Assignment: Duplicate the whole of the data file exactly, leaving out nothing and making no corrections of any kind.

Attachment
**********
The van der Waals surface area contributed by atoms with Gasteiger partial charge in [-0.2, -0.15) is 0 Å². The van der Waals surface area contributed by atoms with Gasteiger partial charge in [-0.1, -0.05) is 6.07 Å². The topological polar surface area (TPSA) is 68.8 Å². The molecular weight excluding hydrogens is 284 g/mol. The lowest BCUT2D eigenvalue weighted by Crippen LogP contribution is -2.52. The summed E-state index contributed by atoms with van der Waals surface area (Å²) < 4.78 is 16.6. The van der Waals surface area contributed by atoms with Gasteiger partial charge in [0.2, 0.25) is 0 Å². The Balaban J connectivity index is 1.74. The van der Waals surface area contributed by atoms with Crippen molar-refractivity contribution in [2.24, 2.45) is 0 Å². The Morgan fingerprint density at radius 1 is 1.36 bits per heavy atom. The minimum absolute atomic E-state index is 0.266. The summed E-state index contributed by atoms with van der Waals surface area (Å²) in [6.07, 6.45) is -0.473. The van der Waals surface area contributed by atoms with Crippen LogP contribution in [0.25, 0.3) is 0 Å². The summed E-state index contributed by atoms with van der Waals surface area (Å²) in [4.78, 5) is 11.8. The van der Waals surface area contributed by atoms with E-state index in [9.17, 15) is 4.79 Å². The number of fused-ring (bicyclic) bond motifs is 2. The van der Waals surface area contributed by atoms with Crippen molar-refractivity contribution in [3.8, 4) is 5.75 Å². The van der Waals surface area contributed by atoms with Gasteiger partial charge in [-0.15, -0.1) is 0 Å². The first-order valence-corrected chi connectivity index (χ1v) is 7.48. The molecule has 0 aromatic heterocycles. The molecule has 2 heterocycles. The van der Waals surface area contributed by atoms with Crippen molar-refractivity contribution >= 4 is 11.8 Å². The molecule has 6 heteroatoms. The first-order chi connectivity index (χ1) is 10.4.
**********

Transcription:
The van der Waals surface area contributed by atoms with Gasteiger partial charge in [-0.2, -0.15) is 0 Å². The van der Waals surface area contributed by atoms with Gasteiger partial charge in [-0.1, -0.05) is 6.07 Å². The topological polar surface area (TPSA) is 68.8 Å². The molecular weight excluding hydrogens is 284 g/mol. The lowest BCUT2D eigenvalue weighted by Crippen LogP contribution is -2.52. The summed E-state index contributed by atoms with van der Waals surface area (Å²) < 4.78 is 16.6. The van der Waals surface area contributed by atoms with Gasteiger partial charge in [0.2, 0.25) is 0 Å². The Balaban J connectivity index is 1.74. The van der Waals surface area contributed by atoms with Crippen molar-refractivity contribution in [2.24, 2.45) is 0 Å². The Morgan fingerprint density at radius 1 is 1.36 bits per heavy atom. The minimum absolute atomic E-state index is 0.266. The summed E-state index contributed by atoms with van der Waals surface area (Å²) in [6.07, 6.45) is -0.473. The van der Waals surface area contributed by atoms with Crippen LogP contribution in [0.25, 0.3) is 0 Å². The summed E-state index contributed by atoms with van der Waals surface area (Å²) in [4.78, 5) is 11.8. The van der Waals surface area contributed by atoms with E-state index in [9.17, 15) is 4.79 Å². The number of fused-ring (bicyclic) bond motifs is 2. The van der Waals surface area contributed by atoms with Crippen molar-refractivity contribution in [3.8, 4) is 5.75 Å². The van der Waals surface area contributed by atoms with Gasteiger partial charge in [-0.15, -0.1) is 0 Å². The first-order valence-corrected chi connectivity index (χ1v) is 7.48. The molecule has 0 aromatic heterocycles. The molecule has 2 heterocycles. The van der Waals surface area contributed by atoms with Crippen molar-refractivity contribution >= 4 is 11.8 Å². The molecule has 6 heteroatoms. The first-order chi connectivity index (χ1) is 10.4.